Forbes political economy editor John Tamny gave the new U.S. president a mixed report card at the Cayman Economic Outlook conference on Feb. 2. Taking a pro-immigration, anti-tax stance, he ranked President Donald Trump’s ideology from good to “quite simply terrifying.”

He pointed to the diverse, international community in the Cayman Islands as an economic driver for the nation and encouraged the United States to continue embracing immigrants who bring with them “essential knowledge, drive and ambition.”

“There is talk today that somehow immigrants and immigration are the source of economic stagnation. Nothing could be further from the truth,” he said at the Kimpton Seafire Resort and Spa in Grand Cayman.

“If America is to remain the greatest country in the world, it must welcome immigrants. If we somehow close our borders to them, we will no longer be great because we will no longer be what made the country great in the first place.”

Tamny warned against rhetoric that pins job losses on immigrants, and said rather, ambitious immigrants are magnets for job-creating investment.

To be most effective for the nation, he encouraged President Trump to spend more time working on his golf technique than tinkering with the economy.

“If (U.S. presidents) would just play golf for most of their time in office, things would be more prosperous,” he said, transitioning to his anti-regulatory philosophy.

He praised President Trump for his plans to reduce corporate taxes and eliminate the estate tax.

“Taxes are nothing more than a price or penalty placed on work. So in an ideal world, the tax rate would be as low as possible. You do not want to penalize people for getting up and going to work every day,” he said.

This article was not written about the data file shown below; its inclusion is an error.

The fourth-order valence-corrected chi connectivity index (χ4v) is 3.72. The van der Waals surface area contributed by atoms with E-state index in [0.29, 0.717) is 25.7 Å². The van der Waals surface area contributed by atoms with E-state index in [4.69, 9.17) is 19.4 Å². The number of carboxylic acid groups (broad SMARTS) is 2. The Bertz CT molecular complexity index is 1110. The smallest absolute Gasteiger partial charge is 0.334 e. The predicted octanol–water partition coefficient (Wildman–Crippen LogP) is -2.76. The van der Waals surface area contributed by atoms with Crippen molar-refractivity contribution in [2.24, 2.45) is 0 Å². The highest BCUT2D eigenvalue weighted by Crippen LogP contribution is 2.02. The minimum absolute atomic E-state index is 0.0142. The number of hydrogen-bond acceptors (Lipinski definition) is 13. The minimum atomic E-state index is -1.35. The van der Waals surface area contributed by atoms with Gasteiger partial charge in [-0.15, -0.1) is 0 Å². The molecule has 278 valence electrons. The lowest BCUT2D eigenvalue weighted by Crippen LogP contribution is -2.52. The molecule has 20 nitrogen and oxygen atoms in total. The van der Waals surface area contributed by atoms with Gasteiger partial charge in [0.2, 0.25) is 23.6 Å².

He said economic growth would be “blindingly easy” if governments were to implement minimum taxation, resort to bare-bones spending and cut regulations.

“Regulation does not work. Let’s be even more clear: regulation cannot work. If you doubt me, all you need to do is go back to 2008 and observe the global banking sector,” he said.

Tamny said it is the rich alone who are able to fund progress through their investments. He described taxes on them as a penalty placed on their success.

Regarding President Trump’s interest in devaluing the U.S. dollar, he warned of provoking another global crisis.

“Investment is the biggest driver of falling prices and devaluation is the biggest enemy of investment,” he said.

“What (President Trump) doesn’t know about currency could fill books.”

Rather than encouraging American exports, he said the U.S. would risk a negative ripple effect across the globe, starting with its own workers.

“Do you think workers will sit back while their check is eviscerated?” he asked.

He pointed to how U.S. banks have handled President Trump since the 1990s, viewing him as “toxic” and a major credit risk that few are willing to touch.

In general, however, he described credit through U.S. banks as experiencing a free fall, representing 15 percent of credit in the nation. He attributed the decline to the banking bailout as well as to regulation.

For offshore financial centers like the Cayman Islands, he sees an opportunity to move in and capitalize on opportunities that U.S. banks cannot or will not touch.

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